The bass of a hip-hop song thumped in my chest as I hurried into the building. The song’s notes floated in the air, growing louder and clearer as I got closer to the entrance. My legs and stomach buzzed with excitement, my heart beating in time with the music as I looked down to make sure my sneakers were tied and double-knotted.
I walked past two women on the sidewalk as I approached the front door, the music louder than ever now. Wearing thick workout headbands and shirts that read “LIFE OVER FEAR,” these women had that familiar pinkish hue on their faces—all sheen and smiles—when you just finished a great workout class.
I could tell they felt good. Good about themselves. Good about life.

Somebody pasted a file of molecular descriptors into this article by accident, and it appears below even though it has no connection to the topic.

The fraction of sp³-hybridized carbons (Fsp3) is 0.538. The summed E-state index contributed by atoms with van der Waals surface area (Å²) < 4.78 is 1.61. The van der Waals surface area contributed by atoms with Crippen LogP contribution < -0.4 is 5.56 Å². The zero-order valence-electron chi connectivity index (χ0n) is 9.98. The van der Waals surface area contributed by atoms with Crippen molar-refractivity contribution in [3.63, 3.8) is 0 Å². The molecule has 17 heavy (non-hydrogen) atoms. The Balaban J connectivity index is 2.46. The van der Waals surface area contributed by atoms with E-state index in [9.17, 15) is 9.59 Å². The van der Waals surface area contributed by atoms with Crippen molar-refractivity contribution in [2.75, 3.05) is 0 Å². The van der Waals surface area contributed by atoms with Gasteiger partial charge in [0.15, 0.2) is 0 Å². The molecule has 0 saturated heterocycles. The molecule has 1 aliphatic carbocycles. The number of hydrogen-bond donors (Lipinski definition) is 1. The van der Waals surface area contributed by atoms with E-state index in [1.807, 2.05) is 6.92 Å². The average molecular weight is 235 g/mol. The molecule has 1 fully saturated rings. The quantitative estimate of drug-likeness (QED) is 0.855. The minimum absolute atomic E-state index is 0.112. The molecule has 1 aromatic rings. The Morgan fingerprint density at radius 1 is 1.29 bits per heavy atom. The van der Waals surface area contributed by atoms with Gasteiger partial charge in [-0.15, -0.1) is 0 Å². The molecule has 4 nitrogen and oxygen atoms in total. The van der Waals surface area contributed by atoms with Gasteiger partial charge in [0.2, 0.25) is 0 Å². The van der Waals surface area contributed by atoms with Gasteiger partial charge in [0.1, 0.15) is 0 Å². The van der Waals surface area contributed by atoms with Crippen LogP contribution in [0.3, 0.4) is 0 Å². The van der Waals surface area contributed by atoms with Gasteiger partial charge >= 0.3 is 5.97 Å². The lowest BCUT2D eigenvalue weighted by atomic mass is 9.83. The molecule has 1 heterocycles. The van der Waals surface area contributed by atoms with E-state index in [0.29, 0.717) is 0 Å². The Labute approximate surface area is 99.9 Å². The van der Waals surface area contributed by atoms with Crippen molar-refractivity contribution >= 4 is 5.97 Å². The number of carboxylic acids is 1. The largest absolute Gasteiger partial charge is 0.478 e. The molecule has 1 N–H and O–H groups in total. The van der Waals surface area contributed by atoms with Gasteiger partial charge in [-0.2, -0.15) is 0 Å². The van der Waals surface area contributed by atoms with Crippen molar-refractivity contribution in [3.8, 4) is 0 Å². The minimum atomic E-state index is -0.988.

We exchanged smiles as we passed each other, these women returning to one world—a world where our problems exist and cell phones ring and work never ends and the house has to get cleaned— while I walked into another world: A world full of conversations and upbeat music. A world where problems melt away. A world where the people are planets, all different shapes and sizes and ages, orbiting around a sun of a stage where the workout instructor stands and leads us all into an entirely different galaxy.
This world is one of support.
This world is one of empowerment.
It’s a world where Zumba class is not just Zumba class, but a fun night with friends where you can dance your problems away.
It’s a Monday night. And as the saying goes here at Sarah Fechter Fitness, “On Mondays, we dance.”